Kendon, A. (1972). Some Relationships between Body Motion and Speech: An

Analysis of one example. In Siegman, Aron Wolfe and Benjamin

Pope eds. Studies in Dyadic Communication. New York: Pergamon.

Kendon, A. (1991). Revisiting the Gesture Theory of Language Origins.

Paper for LOS Meeting, De Kalb, Illinois.

Komatsu, L. K. (1994). Experimenting with the Mind: Readings in

Cognitive Psychology. California: Brooks/Cole Publishing

Company.

Kruschke, J. K. (1992). ALCOVE: An Exemplar-Based Connectionist Model

of Category Learning. Psychological Review 99. 22-44.

Kuno, S. (1973). The Structure of the Japanese Language. Cambridge, MA:

MIT Press.

Kuno, S. (1978). Japanese: A Characteristic OV Language. In Syntactic

Typology, ed. W. Lehmann. Austin: University of Texas Press.

Liberman, A. M. (1993). Haskins Laboratories Status Report on Speech

Research 113:1-32.

Lindblom, B., S. Guion, S. Hura, S. Moon, and R. Willerman. (1995).

Is Sound Change Adaptive? Revista di Linguistica 7:5-37.

Lotfi, A. R. (to appear). Minimalist Program Revisited: Chomsky's

Strength to Trigger Movement. Proceedings of the 34th Col-

loquium of Linguistics.

May, R. (1985). Logical Form: Its Structure and Derivation. Cambridge,

MA: MIT Press.

May, R. (1991). Syntax, Semantics, and Logical Form. In The Chomskyan

Turn, ed. A. Kasher. Oxford: Blackwell.

McClelland, J. L. & D. E. Rumelhart (1985). Distributed Memory and

the Representation of General and Specific Information. Journal

of Experimental Psychology 114. 159-188.

McNeill, D. (1992). Hand and Mind: What Gestures Reveal about Thought.

Chicago: University of Chicago Press.

Meinunger, A. (1998). Topicality and Agreement. In Functionalism and

Formalism in Linguistics, eds. M. Darnell, E. Moravcsik, F.

Newmeyer, M. Noonan, and K. Wheatley. Philadelphia: Benjamins.

Nettle, D. (1998). Functionalism and Its Difficulties in Biology and

Linguistics. In Functionalism and Formalism in Linguistics,

eds. M. Darnell, E. Moravcsik, F. Newmeyer, M. Noonan, and K.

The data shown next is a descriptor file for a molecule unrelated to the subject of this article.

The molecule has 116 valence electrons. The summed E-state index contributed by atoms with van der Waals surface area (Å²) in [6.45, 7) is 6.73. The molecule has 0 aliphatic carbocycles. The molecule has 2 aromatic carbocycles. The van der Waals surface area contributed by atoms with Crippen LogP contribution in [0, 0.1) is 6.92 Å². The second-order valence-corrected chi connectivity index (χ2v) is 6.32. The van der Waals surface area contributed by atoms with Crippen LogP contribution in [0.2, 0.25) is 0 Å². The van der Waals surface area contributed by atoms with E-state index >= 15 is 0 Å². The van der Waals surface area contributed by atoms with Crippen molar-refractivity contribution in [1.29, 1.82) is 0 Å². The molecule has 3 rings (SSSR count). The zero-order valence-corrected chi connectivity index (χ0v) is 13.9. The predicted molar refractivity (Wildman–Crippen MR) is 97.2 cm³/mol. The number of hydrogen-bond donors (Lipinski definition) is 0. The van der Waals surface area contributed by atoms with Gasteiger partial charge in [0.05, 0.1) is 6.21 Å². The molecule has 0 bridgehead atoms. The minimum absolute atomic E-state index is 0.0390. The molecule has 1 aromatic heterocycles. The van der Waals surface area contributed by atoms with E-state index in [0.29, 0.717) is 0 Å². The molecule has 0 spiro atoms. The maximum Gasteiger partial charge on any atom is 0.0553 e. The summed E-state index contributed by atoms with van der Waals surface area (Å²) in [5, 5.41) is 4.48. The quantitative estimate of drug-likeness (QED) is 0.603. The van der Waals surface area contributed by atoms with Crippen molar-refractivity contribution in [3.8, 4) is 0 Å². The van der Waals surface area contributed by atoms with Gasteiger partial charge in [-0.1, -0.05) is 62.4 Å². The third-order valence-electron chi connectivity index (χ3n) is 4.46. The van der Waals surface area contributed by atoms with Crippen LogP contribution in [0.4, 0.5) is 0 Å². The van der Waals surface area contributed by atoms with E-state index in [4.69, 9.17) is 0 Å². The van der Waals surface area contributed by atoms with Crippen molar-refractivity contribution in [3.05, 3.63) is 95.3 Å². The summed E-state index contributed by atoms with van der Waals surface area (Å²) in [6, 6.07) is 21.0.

Wheatley. Philadelphia: Benjamins.

Newmeyer, F. (1998a). Language Form and Language Function. Cambridge,

MA: MIT Press.

Newmeyer, F. (1998b). Some Remarks on the Functionalist-Formalist

Controversy in Linguistics. In Functionalism and Formalism in

Linguistics, eds. M. Darnell, E. Moravcsik, F. Newmeyer, M.

Noonan, and K. Wheatley. Philadelphia: Benjamins.

Pesetsky, D. (1989). Language-Particular Processes and the Earliness

Principle. Ms. MIT.

Place, U. T. (2000). The role of the hand in the evolution of language.

Psycoloquy 11(007), [http://www.cogsci.soton.ac.uk/cgi/psyc/n\

ewpsy?11.007].

Rips, L. J., E. J. Shoben, & E. E. Smith (1973). Semantic Distance and

the Verification of Semantic Relations. Journal of Verbal

Learning and Verbal Behavior 12. 1-20.

Roberts, I. and A. Roussou. ms. Interface Interpretation. University of

Stuttgart.

Schyns, P. G. (1991). A Modular Neural Network Model of Concept

Acquisition. Cognitive Science 15 . 461-508.

Shanks, D. R. (1991). Categorization by a Connectionist Network. Journal

of Experimental Psychology: Learning, Memory, and Cognition 17.

433-443.

Uriagereka, J. (1998). Rhyme and Reason: An Introduction to Minimalist

Syntax. Cambridge, MA: MIT Press.

Vallduvi, E. (1992). The Informational Component. New York: Garland.

Wilbur, R. (1998). A Functional Journey with a Formal Ending: What do

Brow Raises Do in American Sign Language? In Functionalism and

Formalism in Linguistics, eds. M. Darnell, E. Moravcsik, F.

Newmeyer, M. Noonan, and K. Wheatley. Philadelphia: Benjamins.

Zubizarreta, M.L. (1998). Prosody, Focus, and Word Order. Cambridge, MA:

MIT Press.

Metadata

Repository Staff Only: item control page